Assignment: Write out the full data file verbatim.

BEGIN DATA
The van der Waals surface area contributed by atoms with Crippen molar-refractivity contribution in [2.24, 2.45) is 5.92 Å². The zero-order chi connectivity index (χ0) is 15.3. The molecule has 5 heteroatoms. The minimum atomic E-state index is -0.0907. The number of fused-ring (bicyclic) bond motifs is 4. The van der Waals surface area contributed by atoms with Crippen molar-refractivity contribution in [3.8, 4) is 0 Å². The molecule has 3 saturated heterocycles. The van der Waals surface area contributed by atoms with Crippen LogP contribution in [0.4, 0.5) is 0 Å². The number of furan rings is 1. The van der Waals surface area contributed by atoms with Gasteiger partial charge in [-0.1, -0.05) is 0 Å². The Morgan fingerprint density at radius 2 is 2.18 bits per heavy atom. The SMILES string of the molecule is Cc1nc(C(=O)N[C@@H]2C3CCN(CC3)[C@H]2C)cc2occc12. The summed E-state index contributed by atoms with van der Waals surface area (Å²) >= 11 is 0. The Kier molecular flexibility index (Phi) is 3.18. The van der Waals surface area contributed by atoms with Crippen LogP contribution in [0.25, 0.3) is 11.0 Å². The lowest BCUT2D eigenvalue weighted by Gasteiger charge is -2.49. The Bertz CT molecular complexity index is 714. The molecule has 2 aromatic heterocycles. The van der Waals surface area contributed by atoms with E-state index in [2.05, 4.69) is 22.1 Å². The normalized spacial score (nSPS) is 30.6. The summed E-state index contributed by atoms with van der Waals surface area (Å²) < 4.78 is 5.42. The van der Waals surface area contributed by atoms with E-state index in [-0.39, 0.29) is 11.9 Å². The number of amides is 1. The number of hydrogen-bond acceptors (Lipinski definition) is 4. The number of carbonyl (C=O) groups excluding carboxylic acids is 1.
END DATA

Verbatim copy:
The van der Waals surface area contributed by atoms with Crippen molar-refractivity contribution in [2.24, 2.45) is 5.92 Å². The zero-order chi connectivity index (χ0) is 15.3. The molecule has 5 heteroatoms. The minimum atomic E-state index is -0.0907. The number of fused-ring (bicyclic) bond motifs is 4. The van der Waals surface area contributed by atoms with Crippen molar-refractivity contribution in [3.8, 4) is 0 Å². The molecule has 3 saturated heterocycles. The van der Waals surface area contributed by atoms with Crippen LogP contribution in [0.4, 0.5) is 0 Å². The number of furan rings is 1. The van der Waals surface area contributed by atoms with Gasteiger partial charge in [-0.1, -0.05) is 0 Å². The Morgan fingerprint density at radius 2 is 2.18 bits per heavy atom. The SMILES string of the molecule is Cc1nc(C(=O)N[C@@H]2C3CCN(CC3)[C@H]2C)cc2occc12. The summed E-state index contributed by atoms with van der Waals surface area (Å²) >= 11 is 0. The Kier molecular flexibility index (Phi) is 3.18. The van der Waals surface area contributed by atoms with Crippen LogP contribution in [0.25, 0.3) is 11.0 Å². The lowest BCUT2D eigenvalue weighted by Gasteiger charge is -2.49. The Bertz CT molecular complexity index is 714. The molecule has 2 aromatic heterocycles. The van der Waals surface area contributed by atoms with E-state index in [2.05, 4.69) is 22.1 Å². The normalized spacial score (nSPS) is 30.6. The summed E-state index contributed by atoms with van der Waals surface area (Å²) < 4.78 is 5.42. The van der Waals surface area contributed by atoms with E-state index in [-0.39, 0.29) is 11.9 Å². The number of amides is 1. The number of hydrogen-bond acceptors (Lipinski definition) is 4. The number of carbonyl (C=O) groups excluding carboxylic acids is 1.